The September jobs report released Friday morning by the U.S. Department of Labor showed the U.S. economy added 134,000 jobs during the month, while the unemployment rate fell to a new generational low of 3.7 percent, the lowest in 49 years. Rhonda Fannin, the director of workforce services at the Highland County Community Action Organization’s Ohio Means Jobs office said those low unemployment figures have helped boost the number of available jobs in the area.
“Within five miles of Hillsboro’s zip code, there are 150 jobs showing on the Ohio Means Jobs search engine,” she said. “When we expand it out to 20 miles, which pretty much encompasses all of Highland County, that number jumps to 936 employment opportunities.”
According the Ohio Department of Labor, the Buckeye State’s jobless rate was 4.5 percent. Highland County registered 5.3 percent, an improvement from previous months. Both Clinton and Brown counties were at 5.1 percent, and Adams County was at 6.7 percent. Fayette County had the lowest jobless numbers, coming in at 3.9 percent.
Earlier national estimates from Bloomberg forecasted non-farm payrolls rising by 185,000 in September, while the unemployment rate was expected to drop to 3.8 per cent.
Fannin told the Times-Gazette that the Jobs Ohio Network posts the latest employment trends to help job seekers see who the top employers are.
“Topping the list is sales and related occupations,” she said. “Second place is health care practitioners and technicians, and then rounding out the top three is transportation.”
She said keeping track of trends and the volume of job postings is important, since her office is also involved in training, and staffers want to make sure when an individual finishes a training program that there are ample jobs for them to apply for.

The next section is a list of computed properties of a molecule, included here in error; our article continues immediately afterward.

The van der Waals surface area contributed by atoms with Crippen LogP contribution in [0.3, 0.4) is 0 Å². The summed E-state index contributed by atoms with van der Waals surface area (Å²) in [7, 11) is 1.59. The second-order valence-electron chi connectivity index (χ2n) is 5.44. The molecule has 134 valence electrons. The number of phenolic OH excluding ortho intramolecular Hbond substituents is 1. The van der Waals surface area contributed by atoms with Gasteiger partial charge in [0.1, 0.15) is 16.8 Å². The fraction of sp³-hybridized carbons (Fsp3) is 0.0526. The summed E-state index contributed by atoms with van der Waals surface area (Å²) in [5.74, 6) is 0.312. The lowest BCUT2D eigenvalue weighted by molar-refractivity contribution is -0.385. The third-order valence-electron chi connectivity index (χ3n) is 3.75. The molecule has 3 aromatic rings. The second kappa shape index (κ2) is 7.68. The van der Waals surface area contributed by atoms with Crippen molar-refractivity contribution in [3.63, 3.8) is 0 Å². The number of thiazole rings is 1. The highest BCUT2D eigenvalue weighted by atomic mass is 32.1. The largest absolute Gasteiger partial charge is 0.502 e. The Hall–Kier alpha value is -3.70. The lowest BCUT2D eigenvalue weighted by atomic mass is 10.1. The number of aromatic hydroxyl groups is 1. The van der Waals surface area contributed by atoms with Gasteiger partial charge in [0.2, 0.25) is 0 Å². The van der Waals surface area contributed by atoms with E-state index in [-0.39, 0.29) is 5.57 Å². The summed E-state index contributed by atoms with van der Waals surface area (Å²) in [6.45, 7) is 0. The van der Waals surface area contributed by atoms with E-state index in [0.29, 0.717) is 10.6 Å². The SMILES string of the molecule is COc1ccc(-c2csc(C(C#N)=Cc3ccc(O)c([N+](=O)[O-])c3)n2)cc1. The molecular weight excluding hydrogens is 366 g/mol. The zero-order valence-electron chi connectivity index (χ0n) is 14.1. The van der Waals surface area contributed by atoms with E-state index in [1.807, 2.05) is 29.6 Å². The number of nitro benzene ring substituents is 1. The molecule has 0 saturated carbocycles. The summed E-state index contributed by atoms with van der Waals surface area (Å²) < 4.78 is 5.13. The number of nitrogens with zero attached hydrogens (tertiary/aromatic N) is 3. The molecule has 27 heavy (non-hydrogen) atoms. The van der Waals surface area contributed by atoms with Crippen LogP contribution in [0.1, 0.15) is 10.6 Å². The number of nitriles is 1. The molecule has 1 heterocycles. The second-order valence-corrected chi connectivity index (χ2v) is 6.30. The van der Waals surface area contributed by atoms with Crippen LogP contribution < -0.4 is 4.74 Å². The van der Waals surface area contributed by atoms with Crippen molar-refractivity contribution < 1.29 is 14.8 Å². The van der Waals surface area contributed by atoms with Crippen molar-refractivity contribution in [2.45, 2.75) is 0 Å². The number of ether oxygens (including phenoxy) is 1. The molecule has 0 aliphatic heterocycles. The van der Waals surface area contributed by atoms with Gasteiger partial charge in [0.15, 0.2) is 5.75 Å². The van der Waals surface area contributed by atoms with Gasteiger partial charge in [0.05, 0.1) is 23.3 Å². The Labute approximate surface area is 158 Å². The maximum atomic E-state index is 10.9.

Fannin said Highland County has many people that cross county lines to go to work, so some of the job postings at the Hillsboro Ohio Means Jobs office may include employers in neighboring cities.
“Weastec is going to be having a hiring event at our Hi-Tec facility on Oct. 18,” she said. “Airborne Maintenance and Engineering has several entry-level positions in Wilmington, and Sugar Creek Packing in Washington Court House is holding open interviews every Tuesday and Thursday.”
The list of employers actively hiring includes the Mason Company in Leesburg, which is looking for welders and advanced manufacturing associates, and she said that Aviant in Greenfield and Candle-Lite in Leesburg are always taking applications.
“Some folks can’t wait for the new LaRosa’s to open,” she said. “They’re planning to open sometime later this month, and they are still accepting applications here, and training staff at their Mt. Orab location.”
Fannin praised the Highland County Commissioners for their efforts in recent years at bringing new business to the area, citing the arrival of Harbor Freight in Hillsboro and Corvac in Greenfield as examples.
“Our county commissioners work closely with the economic development office to bring in new companies and new jobs,” she said. “We have the three industrial parks in Highland County that are definitely ready for new business.”
In Friday’s report, wages were also being closely tracked, with Bloomberg indicating those numbers were in line with expectations. Average hourly earnings rose three-tenths of one percent over last month and 2.8 per cent over September 2017.
August’s job gains were also revised significantly higher in Friday’s report, with the bureau of labor statistics now estimating the economy created 270,000 jobs in August, 69,000 more than previously estimated. Over the last three months, job gains have averaged 190,000 per month.
Friday’s jobs report also showed that the broader under-employment rate, which counts those that are out of work as well as those working part-time but who want a full-time job, rose slightly to 7.5 per cent.
The labor force participation rate was unchanged last month at 62.7 per cent.